Nelson Low Level Equilibrium Trap

Richard R. Nelson, an American professor of economics at Columbia University presented his theory for underdeveloped countries  based on ‘Malthus View’;

“The population tends to rise when per capita income rises above minimum subsistence wage.”

According to Nelson underdeveloped countries have always stable equilibrium per capita income equal to subsistence level and this low per capita income entrapped such economies in vicious cycle presented below.

An increase in per capita income works on population growth rate as;

  • In beginning increase in per capita income leads to increase population.
  • Then it decrease population.

To show how underdeveloped countries (UDC’s) are trapped by low equilibrium level of income Nelson presents three sets of relations.

  • Y = f ( K , L , Tech )
  • New investment is equal to capital created out of savings (in form of addition to machine tools and addition of new land).
  • Whenever the per capita income reaches a level above the subsistence level any further increase in it will have a negligible effect on death rates. Moreover changes in death rate are due to changes in per capita income.

Reasons Behind the trap

  • High Correlation1 between per capita income and population growth rate
  • Scarcity of  non cultivable area of land.
  • Inefficient techniques of production.
  • Social and economic inertia2.
  • Little propensity to direct addition per capita income to increase investment.

Graphical Demonstration of theory


  • In panel (1) of figure the curve dp/p shows population growth rate by taking per capita income (Y/P) along x-axis and population growth rate along y-axis.  Curve dP/p intersects x-axis at point “a” indicating minimum subsistence per capita income where dP/p=Y/P. Population is decreasing left to point “a” whilst it is increasing right to the same point shown by arrows. When per capita income is above subsistence level at first Population growth rate attains maximum point “b” then becomes stationary and lastly starts decelerating after point “c”.
  • Panel (2) of figure shows the curve of per capita rate of investment out of saving (dK/p) relating per capita of investment with varying levels of per capita income. At point “x” savings are zero. Left to the point, saving is negative while it is increasing along investment growth curve (dK/p).
  • Panel (3) shows curves of population growth rate (dP/p) and per capita income growth (dY/Y) by taking dP/p and d Y/Y along y-axis and per capita income along x-axis. Both curves(dP/p) and d Y/Y are intersecting at point “y” where d Y/Y = dP/p. Before point “y” dP/p < d Y/Y which push an economy to point “y” where zero saving is equal to minimum subsistence level of per capita income. Above “y” point dP/p > d Y/Y pushing an economy again to point “y”. This process goes on and on entrapping an economy of UDC’s in an equilibrium trap of low-level of per capita income.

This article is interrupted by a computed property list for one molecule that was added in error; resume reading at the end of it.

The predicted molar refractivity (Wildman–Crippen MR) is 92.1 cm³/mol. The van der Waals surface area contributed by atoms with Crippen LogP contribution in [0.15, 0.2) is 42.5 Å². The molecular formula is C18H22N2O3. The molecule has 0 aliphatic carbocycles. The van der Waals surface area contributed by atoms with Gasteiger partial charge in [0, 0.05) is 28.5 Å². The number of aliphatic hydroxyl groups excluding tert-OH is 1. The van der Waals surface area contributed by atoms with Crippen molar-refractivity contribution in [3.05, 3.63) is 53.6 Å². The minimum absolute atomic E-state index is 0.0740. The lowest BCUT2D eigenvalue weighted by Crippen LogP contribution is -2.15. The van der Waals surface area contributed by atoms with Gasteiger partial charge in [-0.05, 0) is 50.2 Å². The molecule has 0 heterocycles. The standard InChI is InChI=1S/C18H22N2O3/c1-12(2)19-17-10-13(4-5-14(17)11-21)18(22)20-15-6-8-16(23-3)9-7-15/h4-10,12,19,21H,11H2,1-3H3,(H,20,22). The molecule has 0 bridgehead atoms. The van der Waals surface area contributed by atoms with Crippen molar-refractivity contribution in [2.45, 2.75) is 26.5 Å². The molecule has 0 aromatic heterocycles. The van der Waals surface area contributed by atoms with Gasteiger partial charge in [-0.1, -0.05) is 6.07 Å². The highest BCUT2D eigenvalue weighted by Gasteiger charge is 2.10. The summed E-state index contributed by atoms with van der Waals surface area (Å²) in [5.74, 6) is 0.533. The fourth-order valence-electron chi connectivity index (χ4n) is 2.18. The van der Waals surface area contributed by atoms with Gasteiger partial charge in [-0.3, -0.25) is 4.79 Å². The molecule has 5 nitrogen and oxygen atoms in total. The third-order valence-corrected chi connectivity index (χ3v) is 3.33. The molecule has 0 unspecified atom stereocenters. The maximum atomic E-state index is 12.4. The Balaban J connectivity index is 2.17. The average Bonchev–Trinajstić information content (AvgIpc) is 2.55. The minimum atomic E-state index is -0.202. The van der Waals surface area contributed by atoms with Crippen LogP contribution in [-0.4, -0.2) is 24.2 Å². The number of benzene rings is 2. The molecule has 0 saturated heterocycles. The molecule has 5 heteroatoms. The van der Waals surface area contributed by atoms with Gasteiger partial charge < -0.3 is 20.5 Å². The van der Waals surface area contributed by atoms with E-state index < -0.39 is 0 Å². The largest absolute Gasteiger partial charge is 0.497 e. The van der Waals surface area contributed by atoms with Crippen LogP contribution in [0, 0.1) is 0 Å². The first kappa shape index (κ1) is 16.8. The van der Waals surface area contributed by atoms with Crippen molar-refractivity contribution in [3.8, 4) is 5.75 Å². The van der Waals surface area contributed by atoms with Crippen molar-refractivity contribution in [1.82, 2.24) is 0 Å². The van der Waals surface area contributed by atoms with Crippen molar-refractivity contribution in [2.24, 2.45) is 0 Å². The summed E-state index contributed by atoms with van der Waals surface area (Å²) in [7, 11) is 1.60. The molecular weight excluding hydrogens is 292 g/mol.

Getaway from the trap

According to Nelson following steps can avoid trap;

  • Favorable socio-economic and political environment.
  • Reduction in family size.
  • Change in income distribution.
  • Proportion of public investment must be changed.
  • Loans should be taken from foreign countries to support investment and capital.
  • Improved techniques of production.


  • Population growth is assumed an increasing function of per capita income growth rate in the start then as its decreasing function but in actuality population growth takes place due to an augment in public health facilities.


  • R.R. Nelson (1956) “A Theory of the Low Level Equilibrium Trap”, American Economic Review, Vol. 46, p.894-908.
  • “Economic Development” by M.P.Todaro
  • “Economic Development” by Herrick and Kindleberger

1 A tendency of per capita income and population growth rate to vary together.
2 An example of Social inertia in Pakistan is in the form of choice of corrupted political parties again and again regardless of benefits.

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  5. Posted by rahat on April 11, 2010 at 5:16 am

    i want to clear a point i.e. in part 2 of diagram on y-axis there should be per capita investment rather than per capita income. per capita income is on x-axis.plz coment if i m wrong.thanx

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  11. Posted by shafaq on January 19, 2013 at 3:33 pm

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